Anthony “Tony” Havics, PE, CIH – Occupational Exposure Limits and Their Relationship to Limits for the General Public

Air Date: 1-12-2018|Episode 490


This week on IAQ Radio we welcome Anthony “Tony” Havics to talk about how occupational exposure limits are related to limits for the general public. This is a topic that causes a lot of confusion and at times misinformation. Can we use OEL’s or should we avoid them altogether?

 

Full Description:

This week on IAQ Radio we welcome Anthony “Tony” Havics to talk about how occupational exposure limits are related to limits for the general public. This is a topic that causes a lot of confusion and at times misinformation. Can we use OEL’s or should we avoid them altogether?

Mr. Havics is an Honors graduate from Georgia Institute of Technology with a Bachelor’s Degree in Mechanical Engineering and is a registered Professional Environmental Engineer (PE) with over 25 years of experience. He has provided front end investigation, development of plans & specifications, development of work plans, cost estimation, and oversight of numerous facilities for remediation, refurbishing, or decommissioning including a launch pad, dam gates, a baseball stadium, a tire factory with 59 buildings, a biologically contaminated L1011, a hospital, JP-6 fuel tanks, former mental institute, former military buildings, etc. In the field of microscopy, he has performed analysis for asbestos, contaminants in products, other minerals, fibers, fungi, engineering properties, and has testified in federal court as an expert microscopist. Andrew has also performed failure analysis and forensic testing on numerous building products such as roofs, windows, flooring, drywall, piping, etc.

Z-Man’s Blog:

“17 Out of a Million”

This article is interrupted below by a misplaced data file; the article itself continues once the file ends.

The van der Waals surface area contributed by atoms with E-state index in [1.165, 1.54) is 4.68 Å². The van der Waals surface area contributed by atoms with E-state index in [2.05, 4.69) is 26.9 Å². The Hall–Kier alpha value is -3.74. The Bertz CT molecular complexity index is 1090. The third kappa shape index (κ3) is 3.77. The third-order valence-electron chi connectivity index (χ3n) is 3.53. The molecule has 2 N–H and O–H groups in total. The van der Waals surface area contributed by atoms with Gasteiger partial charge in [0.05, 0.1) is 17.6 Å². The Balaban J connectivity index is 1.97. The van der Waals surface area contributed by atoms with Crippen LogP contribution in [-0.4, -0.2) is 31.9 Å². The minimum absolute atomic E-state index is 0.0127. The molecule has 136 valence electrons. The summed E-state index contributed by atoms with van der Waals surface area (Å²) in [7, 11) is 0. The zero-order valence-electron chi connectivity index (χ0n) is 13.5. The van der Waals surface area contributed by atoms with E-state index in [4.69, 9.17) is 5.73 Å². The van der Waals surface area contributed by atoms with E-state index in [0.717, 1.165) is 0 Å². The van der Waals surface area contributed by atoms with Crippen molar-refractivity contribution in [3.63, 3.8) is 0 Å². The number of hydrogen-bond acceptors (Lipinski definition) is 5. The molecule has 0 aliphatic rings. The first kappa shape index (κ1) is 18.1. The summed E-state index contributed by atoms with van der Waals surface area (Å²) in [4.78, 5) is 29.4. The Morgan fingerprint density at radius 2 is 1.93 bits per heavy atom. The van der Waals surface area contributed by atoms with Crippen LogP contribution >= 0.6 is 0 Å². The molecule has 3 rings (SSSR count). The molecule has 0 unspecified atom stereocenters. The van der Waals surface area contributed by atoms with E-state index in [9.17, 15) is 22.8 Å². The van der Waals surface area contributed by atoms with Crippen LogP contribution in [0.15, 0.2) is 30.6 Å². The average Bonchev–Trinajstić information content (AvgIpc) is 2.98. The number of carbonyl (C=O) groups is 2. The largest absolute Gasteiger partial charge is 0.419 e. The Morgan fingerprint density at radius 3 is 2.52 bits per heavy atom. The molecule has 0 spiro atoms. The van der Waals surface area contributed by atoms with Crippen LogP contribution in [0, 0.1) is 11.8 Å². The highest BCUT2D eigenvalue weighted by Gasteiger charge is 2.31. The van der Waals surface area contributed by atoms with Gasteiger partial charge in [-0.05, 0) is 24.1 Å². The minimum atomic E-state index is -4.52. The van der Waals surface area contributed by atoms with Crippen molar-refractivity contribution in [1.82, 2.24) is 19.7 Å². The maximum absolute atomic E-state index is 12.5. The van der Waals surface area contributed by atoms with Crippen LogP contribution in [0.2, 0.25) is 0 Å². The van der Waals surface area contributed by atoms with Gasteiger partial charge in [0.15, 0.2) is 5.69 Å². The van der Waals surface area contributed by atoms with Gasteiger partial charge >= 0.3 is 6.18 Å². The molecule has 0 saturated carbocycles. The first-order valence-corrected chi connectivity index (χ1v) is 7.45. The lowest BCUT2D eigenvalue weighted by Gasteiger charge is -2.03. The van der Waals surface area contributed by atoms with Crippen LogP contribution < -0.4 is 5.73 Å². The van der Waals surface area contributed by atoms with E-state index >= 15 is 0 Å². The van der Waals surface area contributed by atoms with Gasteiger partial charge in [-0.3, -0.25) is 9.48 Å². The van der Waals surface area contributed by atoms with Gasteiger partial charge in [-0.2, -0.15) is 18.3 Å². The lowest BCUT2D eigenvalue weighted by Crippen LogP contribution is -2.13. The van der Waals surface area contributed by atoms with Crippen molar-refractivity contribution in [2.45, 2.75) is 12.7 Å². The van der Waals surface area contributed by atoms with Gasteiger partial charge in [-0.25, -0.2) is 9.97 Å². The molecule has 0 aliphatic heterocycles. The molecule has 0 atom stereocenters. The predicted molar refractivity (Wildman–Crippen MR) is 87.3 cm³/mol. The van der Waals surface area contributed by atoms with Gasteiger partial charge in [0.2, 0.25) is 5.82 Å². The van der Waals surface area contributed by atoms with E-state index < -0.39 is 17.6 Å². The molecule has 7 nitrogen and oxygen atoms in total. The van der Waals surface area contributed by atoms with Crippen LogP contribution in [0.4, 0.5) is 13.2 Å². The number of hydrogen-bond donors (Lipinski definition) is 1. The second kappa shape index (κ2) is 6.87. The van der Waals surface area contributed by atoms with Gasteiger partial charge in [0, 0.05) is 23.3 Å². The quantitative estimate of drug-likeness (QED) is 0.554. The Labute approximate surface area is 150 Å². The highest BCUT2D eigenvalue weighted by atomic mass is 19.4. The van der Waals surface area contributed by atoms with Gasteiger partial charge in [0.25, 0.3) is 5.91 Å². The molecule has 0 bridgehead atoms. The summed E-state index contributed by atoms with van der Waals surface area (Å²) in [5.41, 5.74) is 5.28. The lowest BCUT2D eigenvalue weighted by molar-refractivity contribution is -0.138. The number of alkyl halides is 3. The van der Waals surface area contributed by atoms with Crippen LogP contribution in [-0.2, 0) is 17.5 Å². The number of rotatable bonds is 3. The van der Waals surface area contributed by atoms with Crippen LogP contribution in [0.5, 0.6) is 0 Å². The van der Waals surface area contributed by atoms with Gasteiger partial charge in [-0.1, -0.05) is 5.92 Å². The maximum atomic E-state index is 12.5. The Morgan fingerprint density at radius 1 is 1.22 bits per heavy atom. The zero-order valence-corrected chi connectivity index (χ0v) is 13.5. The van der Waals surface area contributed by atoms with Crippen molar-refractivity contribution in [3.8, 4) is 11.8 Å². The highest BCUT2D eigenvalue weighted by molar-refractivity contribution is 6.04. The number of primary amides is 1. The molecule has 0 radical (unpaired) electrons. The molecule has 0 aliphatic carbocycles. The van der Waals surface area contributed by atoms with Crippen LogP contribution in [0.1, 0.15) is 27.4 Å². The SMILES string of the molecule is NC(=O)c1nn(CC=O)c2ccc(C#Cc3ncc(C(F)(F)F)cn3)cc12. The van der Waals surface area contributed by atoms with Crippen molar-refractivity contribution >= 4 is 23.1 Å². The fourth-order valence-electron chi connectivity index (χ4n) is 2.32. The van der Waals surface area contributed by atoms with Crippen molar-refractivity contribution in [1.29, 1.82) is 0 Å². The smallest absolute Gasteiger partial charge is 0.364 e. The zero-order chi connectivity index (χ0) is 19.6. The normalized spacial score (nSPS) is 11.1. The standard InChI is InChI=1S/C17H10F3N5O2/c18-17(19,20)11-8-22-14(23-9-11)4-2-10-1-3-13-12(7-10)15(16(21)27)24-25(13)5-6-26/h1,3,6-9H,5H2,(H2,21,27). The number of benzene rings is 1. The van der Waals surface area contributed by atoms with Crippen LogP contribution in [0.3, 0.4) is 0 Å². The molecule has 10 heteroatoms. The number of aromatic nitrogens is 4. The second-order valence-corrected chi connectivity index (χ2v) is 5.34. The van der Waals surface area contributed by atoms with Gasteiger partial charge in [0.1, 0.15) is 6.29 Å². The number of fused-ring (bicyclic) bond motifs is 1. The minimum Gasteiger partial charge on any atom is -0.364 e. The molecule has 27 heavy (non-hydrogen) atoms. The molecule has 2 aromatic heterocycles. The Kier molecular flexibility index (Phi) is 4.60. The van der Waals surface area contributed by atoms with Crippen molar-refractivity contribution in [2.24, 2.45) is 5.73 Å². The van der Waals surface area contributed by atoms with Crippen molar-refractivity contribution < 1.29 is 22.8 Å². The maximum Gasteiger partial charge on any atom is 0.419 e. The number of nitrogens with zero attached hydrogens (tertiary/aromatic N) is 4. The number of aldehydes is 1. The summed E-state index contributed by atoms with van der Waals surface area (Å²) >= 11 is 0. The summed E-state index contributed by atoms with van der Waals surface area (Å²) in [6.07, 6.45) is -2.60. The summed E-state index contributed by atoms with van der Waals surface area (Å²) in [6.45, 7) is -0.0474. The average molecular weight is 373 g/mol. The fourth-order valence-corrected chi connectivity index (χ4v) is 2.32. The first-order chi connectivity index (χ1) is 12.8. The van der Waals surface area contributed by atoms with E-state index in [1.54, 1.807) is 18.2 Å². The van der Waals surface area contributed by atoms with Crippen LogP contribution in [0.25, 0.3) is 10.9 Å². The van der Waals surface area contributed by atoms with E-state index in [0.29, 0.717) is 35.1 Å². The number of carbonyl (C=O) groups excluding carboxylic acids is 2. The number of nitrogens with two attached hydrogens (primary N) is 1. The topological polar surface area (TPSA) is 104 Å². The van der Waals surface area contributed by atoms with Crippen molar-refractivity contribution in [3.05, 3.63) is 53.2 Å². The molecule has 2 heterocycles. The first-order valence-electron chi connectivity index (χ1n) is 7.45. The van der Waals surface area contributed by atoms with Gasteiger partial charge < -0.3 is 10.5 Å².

Tony Havics, PE, CIH was our guest on today’s episode of IAQradio. For 30+ years he has provided front end investigation, development of plans and specs, cost estimated and provided oversight on a wide range of facilities including remediation, refurbishment and decommissioning. He has performed forensic testing and failure analysis of building products and has testified in federal court as an expert microscopist.

Nuggets mined from today’s episode:

What is exposure? Combining an exposed population to an exposure scenario and what we are trying to prevent.

Is the exposure once per day or 250 workdays per year or 350 days for the general population? Exposure scenario limits can be based upon acute effects 10-30 minutes, 8 hour work day, or 24 continuous hours for the general public. Moderate exposures of 1 month-3 years. Is the exposure frequency over an 8 hour work period or lifetime of work?

The exposure concentration: the location, the situation and the exposure pattern below which you don’t expect disease.

The majority of exposures are airborne exposures. There are some ingestion exposures.

Exposure- who are you protecting, look at multiple scenarios and chose a conservative one. Concentration X Time = Dose= Exposure Limit.